Article  Google Scholar 

  15. Goodall, C. R. Procrustes methods in the statistical analysis of shape. J. R. Stat. Soc. B. 53, 285–339 (1991)

    MathSciNet  MATH  Google Scholar 

  16. Rohlf, F. J. Shape statistics: Procrustes superimpositions and tangent spaces. J. Classif. 16, 197–223 (1999)

    Article  Google Scholar 

  17. Dryden, I. L. & Mardia, K. V. Statistical Shape Analysis (Wiley, Chichester, 1998)

    MATH  Google Scholar 

  18. Lahr, M. M. The Evolution of Modern Human Diversity. A Study of Cranial Variation (Cambridge Univ. Press, Cambridge, 1996)

    Google Scholar 

  19. Relethford, J. H. Apportionment of global human genetic diversity based on craniometrics and skin color. Am. J. Phys. Anthropol. 118, 393–398 (2002)

    Article  Google Scholar 

  20. Sparks, C. S. & Jantz, R. L. A reassessment of human cranial plasticity: Boas revisited. Proc. Natl Acad. Sci. USA 99, 14636–14639 (2002)

    Article  ADS  CAS  Google Scholar 

  21. González-José, R., Van der Molen, S., González-Pérez, E. & Hernández, M. Patterns of phenotypic covariation and correlation in modern humans as viewed from morphological integration. Am. J. Phys. Anthropol. (in the press)

  22. Bradley, R. S. Paleoclimatology: Reconstructing Climates of the Quaternary (Academic, San Diego, 1999)

    Google Scholar 

  23. Haberle, S. Late Quaternary vegetation and climate history of the Amazon Basin: correlating marine and terrestrial pollen records. Proc. Ocean Drilling Prog. Sci. Res. 155, 381–396 (1997)

    Google Scholar 

  24. Baker, P. A. et al. The history of South American Tropical precipitation for the past 25,000 years. Science 291, 640–643 (2001)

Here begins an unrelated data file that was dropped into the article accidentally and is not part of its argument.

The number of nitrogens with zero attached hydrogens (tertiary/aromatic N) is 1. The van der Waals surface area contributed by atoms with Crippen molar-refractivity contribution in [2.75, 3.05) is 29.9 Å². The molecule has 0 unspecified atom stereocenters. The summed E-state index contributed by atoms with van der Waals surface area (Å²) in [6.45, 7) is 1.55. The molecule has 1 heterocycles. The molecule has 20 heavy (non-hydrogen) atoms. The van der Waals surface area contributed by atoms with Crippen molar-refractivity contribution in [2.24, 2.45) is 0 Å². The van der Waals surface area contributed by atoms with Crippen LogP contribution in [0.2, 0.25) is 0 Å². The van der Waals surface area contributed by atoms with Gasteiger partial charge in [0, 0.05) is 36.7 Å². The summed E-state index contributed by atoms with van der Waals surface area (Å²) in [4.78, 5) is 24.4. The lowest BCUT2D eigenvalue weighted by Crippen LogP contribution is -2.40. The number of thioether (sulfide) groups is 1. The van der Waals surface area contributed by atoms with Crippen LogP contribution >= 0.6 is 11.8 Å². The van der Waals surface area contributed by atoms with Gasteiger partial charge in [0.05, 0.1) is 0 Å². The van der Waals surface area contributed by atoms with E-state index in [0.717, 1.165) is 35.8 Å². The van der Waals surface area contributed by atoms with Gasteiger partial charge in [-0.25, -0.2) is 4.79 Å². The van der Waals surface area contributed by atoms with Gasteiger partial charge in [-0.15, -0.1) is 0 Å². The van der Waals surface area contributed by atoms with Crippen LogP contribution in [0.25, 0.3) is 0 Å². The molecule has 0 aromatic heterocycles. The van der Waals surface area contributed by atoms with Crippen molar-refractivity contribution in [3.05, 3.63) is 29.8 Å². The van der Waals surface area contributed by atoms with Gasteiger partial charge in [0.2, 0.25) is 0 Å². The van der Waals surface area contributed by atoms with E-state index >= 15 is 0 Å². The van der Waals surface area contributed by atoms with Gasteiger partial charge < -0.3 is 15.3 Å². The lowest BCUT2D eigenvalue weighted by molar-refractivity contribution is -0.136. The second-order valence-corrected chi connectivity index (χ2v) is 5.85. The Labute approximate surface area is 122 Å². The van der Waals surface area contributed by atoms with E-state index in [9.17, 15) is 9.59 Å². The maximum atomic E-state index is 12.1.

Article  ADS  CAS  Google Scholar 

  25. Grismer, L. Evolutionary biogeography on Mexico's Baja California peninsula: a synthesis of molecules and historical geology. Proc. Natl Acad Sci. USA 97, 14017–14018 (2000)

    Article  ADS  CAS  Google Scholar 

  26. Riddle, B. R., Hafner, D. J., Alexander, L. F. & Jaeger, J. R. Cryptic vicariance in the historical assembly of a Baja California Peninsular desert biota. Proc. Natl Acad. Sci. USA 97, 14438–14443 (2000)

    Article  ADS  CAS  Google Scholar 

  27. Dixon, E. J. Human colonization of the Americas: timing, chronology and process. Quat. Sci. Rev. 20, 277–299 (2001)

    Article  ADS  Google Scholar 

  28. Slice, D. E. Morpheus et al. software for morphometric research. Revision 01-30-98 (Department of Ecology and Evolution, State University of New York, Stony Brook, 1998).

  29. Sheets, H. D. Integrated Morphometrics Package (Department of Geology, SUNY at Buffalo, New York, 2001).

  30. Howells, W. W. Skull Shapes and the Map (Papers of the Peabody Museum, Harvard University, Massachusetts, 1989)

    Google Scholar 

Download references


We would like to thank personnel and authorities of the Instituto Nacional de Antropología e Historia, Museo Nacional de Antropología e Historia (México), and Musée de l'Homme (France) for their collaboration during the data acquisition. We thank P. Nepomnaschy, C. O'Connor, and J. Garrett for comments on the manuscript. We are also indebted to E. Ozolins who made available his data on Palaeoamerican series. This work was partially funded by the Wenner-Gren Foundation for Anthropological Research.

Author information

Authors and Affiliations


Corresponding author

Correspondence to Rolando González-José.

Ethics declarations

Competing interests

The authors declare that they have no competing financial interests.

Supplementary information


Supplementary Table and Figures: Further archaeological information in reference to the Baja California Sur skeletal materials. (PDF 1031 kb)


Supplementary Table and Figures: Illustrating the results of a Relative Warp Analysis performed on the BCS, TLAT, and PAL samples. (PDF 228 kb)

Rights and permissions

Reprints and permissions

About this article

Cite this article

González-José, R., González-Martín, A., Hernández, M. et al. Craniometric evidence for Palaeoamerican survival in Baja California. Nature 425, 62–65 (2003).

Download citation

  • Received:

  • Accepted:

  • Issue Date:

  • DOI:

This article is cited by


By submitting a comment you agree to abide by our Terms and Community Guidelines. If you find something abusive or that does not comply with our terms or guidelines please flag it as inappropriate.


Quick links

Nature Briefing

Sign up for the Nature Briefing newsletter — what matters in science, free to your inbox daily.

Get the most important science stories of the day, free in your inbox. Sign up for Nature Briefing